Toughening hydrogels through force-triggered chemical reactions that lengthen polymer strands.

TitleToughening hydrogels through force-triggered chemical reactions that lengthen polymer strands.
Publication TypeJournal Article
Year of Publication2021
AuthorsZ Wang, X Zheng, T Ouchi, TB Kouznetsova, HK Beech, S Av-Ron, T Matsuda, BH Bowser, S Wang, JA Johnson, JA Kalow, BD Olsen, JP Gong, M Rubinstein, and SL Craig
JournalScience (New York, N.Y.)
Volume374
Start Page193
Issue6564
Pagination193 - 196
Date Published10/2021
Abstract

The utility and lifetime of materials made from polymer networks, including hydrogels, depend on their capacity to stretch and resist tearing. In gels and elastomers, those mechanical properties are often limited by the covalent chemical structure of the polymer strands between cross-links, which is typically fixed during the material synthesis. We report polymer networks in which the constituent strands lengthen through force-coupled reactions that are triggered as the strands reach their nominal breaking point. In comparison with networks made from analogous control strands, reactive strand extensions of up to 40% lead to hydrogels that stretch 40 to 50% further and exhibit tear energies that are twice as large. The enhancements are synergistic with those provided by double-network architectures and complement other existing toughening strategies.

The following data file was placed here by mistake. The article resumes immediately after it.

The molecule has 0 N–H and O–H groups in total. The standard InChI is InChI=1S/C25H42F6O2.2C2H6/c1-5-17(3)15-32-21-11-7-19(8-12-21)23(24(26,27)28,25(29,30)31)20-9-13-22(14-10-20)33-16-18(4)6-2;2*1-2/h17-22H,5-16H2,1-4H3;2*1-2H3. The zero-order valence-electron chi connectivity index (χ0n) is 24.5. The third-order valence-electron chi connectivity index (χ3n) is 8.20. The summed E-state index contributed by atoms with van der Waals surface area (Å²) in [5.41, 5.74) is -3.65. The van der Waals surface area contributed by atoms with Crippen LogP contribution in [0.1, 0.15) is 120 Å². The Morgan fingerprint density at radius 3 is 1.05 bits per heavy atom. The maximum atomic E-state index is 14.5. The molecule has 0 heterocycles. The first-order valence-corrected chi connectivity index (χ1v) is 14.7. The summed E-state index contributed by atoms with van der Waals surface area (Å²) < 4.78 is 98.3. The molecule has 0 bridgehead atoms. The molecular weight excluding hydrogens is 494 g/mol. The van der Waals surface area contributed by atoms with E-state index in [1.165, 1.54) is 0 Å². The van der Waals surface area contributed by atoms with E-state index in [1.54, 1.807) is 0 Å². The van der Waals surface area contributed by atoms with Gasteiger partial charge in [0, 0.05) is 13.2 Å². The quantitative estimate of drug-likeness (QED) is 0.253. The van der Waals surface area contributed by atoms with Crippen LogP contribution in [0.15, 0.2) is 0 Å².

DOI10.1126/science.abg2689
Short TitleScience (New York, N.Y.)